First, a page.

How to begin? Firmly tell yourself, “I forgive [this person] because I know I’ve made mistakes and hurt people, too. It doesn’t mean that what they did was okay or that it didn’t matter. But I forgive them because I want to move on and feel peaceful and happy — not stuck in these angry and depressing thoughts. I forgive [this person] because I want to be free to become the person I want to be.”
You can also add something you like about that person — something you admire, something good they’ve done in the past, or something you think they’d be good at.
Pretend for a moment that you’re this person’s parent or best friend and think of the good things you’d want for this person.
After all, what’s a mind for if it’s not for making life better — not only for you but for everyone you encounter? Use the power you have for good, and let go of everything that holds you back.
9. Talk it out.
If you’re dwelling on something painful, traumatic, or scary, your thoughts will impact your emotional and physical well-being.
Holding all of those thoughts and feelings inside without a healthy way to process them can cause anxiety, sleeplessness, and depression.
You can get out of your mind by opening up to a counselor or trusted friend and sharing your thoughts and feelings. A good counselor can help you navigate the issues, learn coping skills, and release the built-up tension caused by your overactive brain.
10. Write it down.
Have you ever noticed you feel more in control when you write down your tasks on a list? All of those activities swirling around in your head seem much less overwhelming when you’ve captured them in writing.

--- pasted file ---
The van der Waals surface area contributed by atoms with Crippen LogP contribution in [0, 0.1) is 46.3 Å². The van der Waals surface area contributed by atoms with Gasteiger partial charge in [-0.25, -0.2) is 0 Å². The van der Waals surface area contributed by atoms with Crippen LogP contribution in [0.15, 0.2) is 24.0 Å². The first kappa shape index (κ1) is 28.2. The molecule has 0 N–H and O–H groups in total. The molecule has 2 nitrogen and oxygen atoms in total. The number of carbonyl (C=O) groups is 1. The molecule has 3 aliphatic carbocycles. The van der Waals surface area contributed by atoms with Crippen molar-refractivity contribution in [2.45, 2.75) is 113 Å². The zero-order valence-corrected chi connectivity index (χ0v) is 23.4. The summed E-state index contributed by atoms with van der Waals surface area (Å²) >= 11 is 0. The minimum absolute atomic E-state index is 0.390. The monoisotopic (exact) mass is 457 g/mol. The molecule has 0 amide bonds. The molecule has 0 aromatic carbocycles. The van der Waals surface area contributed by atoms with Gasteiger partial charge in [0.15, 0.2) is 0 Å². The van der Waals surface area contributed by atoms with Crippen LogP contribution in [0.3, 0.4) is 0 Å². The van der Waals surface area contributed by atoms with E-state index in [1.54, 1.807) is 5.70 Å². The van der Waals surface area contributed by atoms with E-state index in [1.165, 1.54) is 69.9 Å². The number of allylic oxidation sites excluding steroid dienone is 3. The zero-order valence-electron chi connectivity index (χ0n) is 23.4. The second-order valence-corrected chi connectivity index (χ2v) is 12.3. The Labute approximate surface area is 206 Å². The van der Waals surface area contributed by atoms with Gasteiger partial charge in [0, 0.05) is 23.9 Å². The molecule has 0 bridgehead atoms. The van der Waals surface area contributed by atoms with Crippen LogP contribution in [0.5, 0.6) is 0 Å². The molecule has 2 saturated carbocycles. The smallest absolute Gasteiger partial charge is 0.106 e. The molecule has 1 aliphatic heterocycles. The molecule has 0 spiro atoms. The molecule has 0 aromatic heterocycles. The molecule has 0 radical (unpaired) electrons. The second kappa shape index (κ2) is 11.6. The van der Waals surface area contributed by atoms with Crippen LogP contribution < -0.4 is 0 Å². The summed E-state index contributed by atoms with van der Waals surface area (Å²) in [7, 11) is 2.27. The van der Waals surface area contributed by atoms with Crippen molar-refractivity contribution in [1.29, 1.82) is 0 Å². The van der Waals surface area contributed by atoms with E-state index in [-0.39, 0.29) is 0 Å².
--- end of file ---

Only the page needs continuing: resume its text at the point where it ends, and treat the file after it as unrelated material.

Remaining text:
To-do lists aren’t the only way to use writing to get out of your own head. When you find yourself ruminating, write your thoughts in a journal. Release them on paper just as you might share them with a counselor or friend.
The process of writing focuses your thoughts and attention and frees you from the hamster wheel of overthinking.
11. Get in the flow state.
A “flow state” is a term coined by psychologist and author, Mihaly Csikszentmihalyi, to represent the mental state you achieve when you’re absorbed in a task or activity.
The activity should be voluntary and challenging enough that it requires your full focus and attention — but not so difficult that you become frustrated.
When you are in a flow state, all of your mental energy is focused on the task at hand. You can’t ruminate because your mind is engaged elsewhere. Your sense of time falls away, as you become so absorbed with what you’re doing.
Being in this state is enjoyable and increases your creativity, performance, and productivity. It also gives you something positive to dwell on once you’re finished with the task.
12. Practice meditation.